Friday, June 12, 2015
Your furry companion is the cutest pet in the world and you want everyone to know it. Others may argue their pet is in fact the cutest on the planet, but your extensive gallery of unbelievably darling photos will prove them wrong.
2. Selfies, selfies, and more selfies
When the majority of your photos are selfies, you know you’re doing big things. A little confidence never hurt anyone. Plus, sometimes your phone is the most convenient mirror you have. You have to make sure you’re looking good before heading out for the day.
3. Nature, sunsets, sunrises
You are a hopeless wanderer. You see the beauty in the world around you. Keep craftily choosing those filters and camera angles and sharing the beauty of nature with your followers.
4. Blurry concert images
You’re a music lover. You have great taste and love discovering new bands. Unfortunately your photo taking skills aren’t up to par. You’re having so much fun at the show that you want everyone to know it, but sometimes it’s best to just tell your friends about it later.
5. Babies galore!
You’re a new parent and it’s the most exciting time of your life. Your baby is the best model in the world and every new outfit is a new “awww” moment. But you’re still salty about the time baby met puppy for the first time and you didn’t have your phone handy… and we are too.
Celebrate #CameraDay with our full selection of smartphones with high quality cameras and storage for all your baby, puppy, nature, and selfie photos.http://www.straighttalk.com/wps/myportal/home/shop
Surpassing Verizon, TracFone notches 1.1M net adds in Q4
Feb. 9 2011 - 6:03 pm - América Móvil's TracFone MVNO service netted a whopping 1.1 million new subscribers in the fourth quarter of 2010, finishing the period with a total of 17.7 million subscribers.
TracFone's net adds put it in the same league as some of the nation's Tier 1 wireless carriers. For example, Verizon Wireless (NYSE:VZ ), the nation's largest wireless carrier, recorded 955,000 total net customer additions in the fourth quarter, ending the period with 102.2 million "total wireless connections."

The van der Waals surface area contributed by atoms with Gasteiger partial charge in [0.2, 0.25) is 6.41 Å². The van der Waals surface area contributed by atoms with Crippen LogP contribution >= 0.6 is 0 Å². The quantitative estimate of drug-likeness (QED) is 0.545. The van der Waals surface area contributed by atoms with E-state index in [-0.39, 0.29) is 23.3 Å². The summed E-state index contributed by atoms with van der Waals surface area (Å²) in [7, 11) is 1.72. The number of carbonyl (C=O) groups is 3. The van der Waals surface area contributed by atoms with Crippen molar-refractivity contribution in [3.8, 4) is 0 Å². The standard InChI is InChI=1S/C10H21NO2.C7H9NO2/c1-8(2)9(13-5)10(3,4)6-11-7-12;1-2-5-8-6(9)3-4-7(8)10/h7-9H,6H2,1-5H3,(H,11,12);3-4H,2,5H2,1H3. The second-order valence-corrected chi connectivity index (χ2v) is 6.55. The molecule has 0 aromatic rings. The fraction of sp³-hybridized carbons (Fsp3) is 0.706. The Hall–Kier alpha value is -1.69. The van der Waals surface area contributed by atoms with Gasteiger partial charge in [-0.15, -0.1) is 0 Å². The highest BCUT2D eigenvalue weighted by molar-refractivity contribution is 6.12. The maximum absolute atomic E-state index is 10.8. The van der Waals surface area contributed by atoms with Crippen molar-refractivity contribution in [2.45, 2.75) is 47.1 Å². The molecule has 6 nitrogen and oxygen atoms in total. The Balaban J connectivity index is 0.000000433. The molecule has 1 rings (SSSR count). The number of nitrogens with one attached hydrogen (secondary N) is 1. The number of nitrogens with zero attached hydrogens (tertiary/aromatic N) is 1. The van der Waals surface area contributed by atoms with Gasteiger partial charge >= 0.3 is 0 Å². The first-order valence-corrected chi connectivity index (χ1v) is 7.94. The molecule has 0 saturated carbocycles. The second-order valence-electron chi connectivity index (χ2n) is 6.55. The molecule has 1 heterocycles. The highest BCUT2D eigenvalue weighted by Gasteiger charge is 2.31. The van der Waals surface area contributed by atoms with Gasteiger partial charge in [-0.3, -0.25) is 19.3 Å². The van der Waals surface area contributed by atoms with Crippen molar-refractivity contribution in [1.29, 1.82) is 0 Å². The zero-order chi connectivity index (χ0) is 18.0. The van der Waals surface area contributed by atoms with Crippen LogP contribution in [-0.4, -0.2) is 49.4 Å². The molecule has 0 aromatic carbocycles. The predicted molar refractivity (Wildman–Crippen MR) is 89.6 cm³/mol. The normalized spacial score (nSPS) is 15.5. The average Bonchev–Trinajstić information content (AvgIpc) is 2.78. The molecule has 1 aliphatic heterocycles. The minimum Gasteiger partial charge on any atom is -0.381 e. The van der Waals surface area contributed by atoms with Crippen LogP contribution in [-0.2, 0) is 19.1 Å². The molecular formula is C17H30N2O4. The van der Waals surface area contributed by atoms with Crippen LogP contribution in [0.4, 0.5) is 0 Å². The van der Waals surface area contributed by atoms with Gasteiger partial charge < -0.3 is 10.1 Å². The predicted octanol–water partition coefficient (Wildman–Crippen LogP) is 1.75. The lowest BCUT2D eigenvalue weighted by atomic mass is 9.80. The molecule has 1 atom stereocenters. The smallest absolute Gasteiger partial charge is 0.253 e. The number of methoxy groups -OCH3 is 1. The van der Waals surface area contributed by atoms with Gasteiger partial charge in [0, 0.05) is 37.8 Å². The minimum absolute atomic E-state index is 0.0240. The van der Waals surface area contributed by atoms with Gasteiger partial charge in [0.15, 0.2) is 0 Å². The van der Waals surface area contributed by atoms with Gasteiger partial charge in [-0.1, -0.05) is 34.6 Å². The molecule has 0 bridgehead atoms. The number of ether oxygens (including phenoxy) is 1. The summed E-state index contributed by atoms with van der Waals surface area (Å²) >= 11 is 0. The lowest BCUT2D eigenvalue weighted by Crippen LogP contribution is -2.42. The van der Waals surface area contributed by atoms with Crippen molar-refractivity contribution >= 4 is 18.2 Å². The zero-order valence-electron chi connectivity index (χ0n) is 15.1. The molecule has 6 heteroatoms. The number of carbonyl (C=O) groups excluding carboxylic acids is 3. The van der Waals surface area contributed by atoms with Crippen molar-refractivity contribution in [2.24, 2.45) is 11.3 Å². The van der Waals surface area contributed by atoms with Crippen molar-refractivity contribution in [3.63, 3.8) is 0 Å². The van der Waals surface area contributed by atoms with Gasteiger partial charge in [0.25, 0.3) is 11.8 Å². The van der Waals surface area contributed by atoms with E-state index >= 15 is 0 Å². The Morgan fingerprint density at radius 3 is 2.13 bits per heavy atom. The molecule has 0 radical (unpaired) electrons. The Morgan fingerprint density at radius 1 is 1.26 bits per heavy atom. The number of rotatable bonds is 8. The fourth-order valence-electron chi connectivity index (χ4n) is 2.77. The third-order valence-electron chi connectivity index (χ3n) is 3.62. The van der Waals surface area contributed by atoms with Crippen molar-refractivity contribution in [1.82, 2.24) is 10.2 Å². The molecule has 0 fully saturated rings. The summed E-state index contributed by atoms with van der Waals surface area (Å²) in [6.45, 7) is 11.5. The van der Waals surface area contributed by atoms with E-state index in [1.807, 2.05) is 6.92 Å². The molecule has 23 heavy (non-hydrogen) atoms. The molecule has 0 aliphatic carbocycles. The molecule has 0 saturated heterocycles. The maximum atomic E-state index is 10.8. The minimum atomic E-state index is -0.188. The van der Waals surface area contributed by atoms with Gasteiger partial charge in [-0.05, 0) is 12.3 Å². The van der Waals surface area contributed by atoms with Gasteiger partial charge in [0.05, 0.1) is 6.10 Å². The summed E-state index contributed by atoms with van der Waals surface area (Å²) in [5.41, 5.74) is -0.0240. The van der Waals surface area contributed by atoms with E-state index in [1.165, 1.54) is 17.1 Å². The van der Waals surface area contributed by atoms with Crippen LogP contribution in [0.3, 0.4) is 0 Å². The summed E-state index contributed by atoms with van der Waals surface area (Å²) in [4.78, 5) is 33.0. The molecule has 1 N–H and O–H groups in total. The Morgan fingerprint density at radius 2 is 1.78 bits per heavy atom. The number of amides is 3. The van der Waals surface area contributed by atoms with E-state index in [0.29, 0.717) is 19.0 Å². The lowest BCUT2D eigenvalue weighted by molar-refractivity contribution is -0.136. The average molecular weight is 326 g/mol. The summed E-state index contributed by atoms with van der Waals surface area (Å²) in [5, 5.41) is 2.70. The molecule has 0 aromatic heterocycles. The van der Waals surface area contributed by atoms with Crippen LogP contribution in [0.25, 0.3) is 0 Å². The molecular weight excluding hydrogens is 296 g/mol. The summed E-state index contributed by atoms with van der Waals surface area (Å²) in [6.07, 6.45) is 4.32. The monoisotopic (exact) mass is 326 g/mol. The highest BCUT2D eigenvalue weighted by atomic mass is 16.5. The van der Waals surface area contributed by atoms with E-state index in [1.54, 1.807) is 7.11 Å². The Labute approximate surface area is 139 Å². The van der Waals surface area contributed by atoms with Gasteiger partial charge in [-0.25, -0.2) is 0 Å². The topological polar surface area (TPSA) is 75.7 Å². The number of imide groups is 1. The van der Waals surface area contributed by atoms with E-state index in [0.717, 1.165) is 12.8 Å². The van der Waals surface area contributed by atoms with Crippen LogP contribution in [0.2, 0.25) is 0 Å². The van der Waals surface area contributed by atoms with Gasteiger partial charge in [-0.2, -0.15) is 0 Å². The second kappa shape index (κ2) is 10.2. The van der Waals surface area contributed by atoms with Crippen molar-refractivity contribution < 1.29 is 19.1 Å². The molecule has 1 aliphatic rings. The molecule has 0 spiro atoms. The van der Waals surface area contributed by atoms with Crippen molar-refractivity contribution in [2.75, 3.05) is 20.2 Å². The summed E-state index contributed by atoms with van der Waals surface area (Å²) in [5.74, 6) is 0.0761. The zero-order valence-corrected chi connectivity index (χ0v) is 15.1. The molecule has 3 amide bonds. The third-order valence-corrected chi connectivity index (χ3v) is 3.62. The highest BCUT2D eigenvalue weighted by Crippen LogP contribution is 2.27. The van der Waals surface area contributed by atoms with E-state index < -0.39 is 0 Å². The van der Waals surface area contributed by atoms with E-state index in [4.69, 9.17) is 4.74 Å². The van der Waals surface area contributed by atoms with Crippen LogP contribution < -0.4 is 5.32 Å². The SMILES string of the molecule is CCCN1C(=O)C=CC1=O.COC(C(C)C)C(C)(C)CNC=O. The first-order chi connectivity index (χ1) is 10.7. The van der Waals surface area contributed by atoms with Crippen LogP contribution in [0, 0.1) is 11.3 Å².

Such a comparison isn't completely fair, however. TracFone doesn't operate its own wireless network--instead, as an MVNO, the company essentially piggybacks on the networks of Verizon , AT&T Mobility (NYSE:T ) and T-Mobile USA, reselling their services under TracFone's brands, which include Straight Talk, Net10 and others. Thus, TracFone's net customer additions are also counted by its host carriers under their "wholesale" column.
Nonetheless, TracFone's stellar growth is notable. The company has grown its U.S. subscriber base from 14.4 million in December of 2009 to 16.7 million in September 2010 to 17.7 million at the end of the fourth quarter of last year.
As for TracFone's subscriber metrics, the company's minutes of use skyrocketed 219 percent year over year, from 94 in the fourth quarter of 2009 to 300 in the fourth quarter of 2010. TracFone attributed the growth to its Straight Talk unlimited service. TracFone's average revenue per user grew from $10 to $14 during the same period while its churn remained relatively unchanged at around 4 percent.
Read the full story here.
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CTIA-The Wireless Association's statement on usage and cost for mobile phone calls
WASHINGTON, DC – CTIA-The Wireless Association® issued the following statement today in response to the OECD Communications Outlook report on usage and cost for mobile phone calls:
The headline from the recently released OECD Communications Outlook report reads that Finland, the Netherlands, and Sweden have the lowest prices for mobile phone calls among OECD countries, while the highest prices were found in Canada, Spain, and the United States. But since U.S. consumers enjoy the lowest per minute rates of all of the OECD countries, what today’s OECD report really shows is that some international comparisons just don’t make sense – especially when built on flawed assumptions.
The real story is buried on page 275 of the OECD report which states:
“It is important to note again that the OECD calling pattern in the basket can be significantly different than common calling profiles in a specific country. For example, the high-usage OECD basket includes 1,680 outgoing voice calls per year while users in the United States average 9,600 minutes of voice calls (combined incoming and outgoing) per year. In this case the basket provides the cost of buying exactly the calls and messages in the OECD basket rather than what may be considered a ‘typical’ bundle in the market.”
Read the full article here.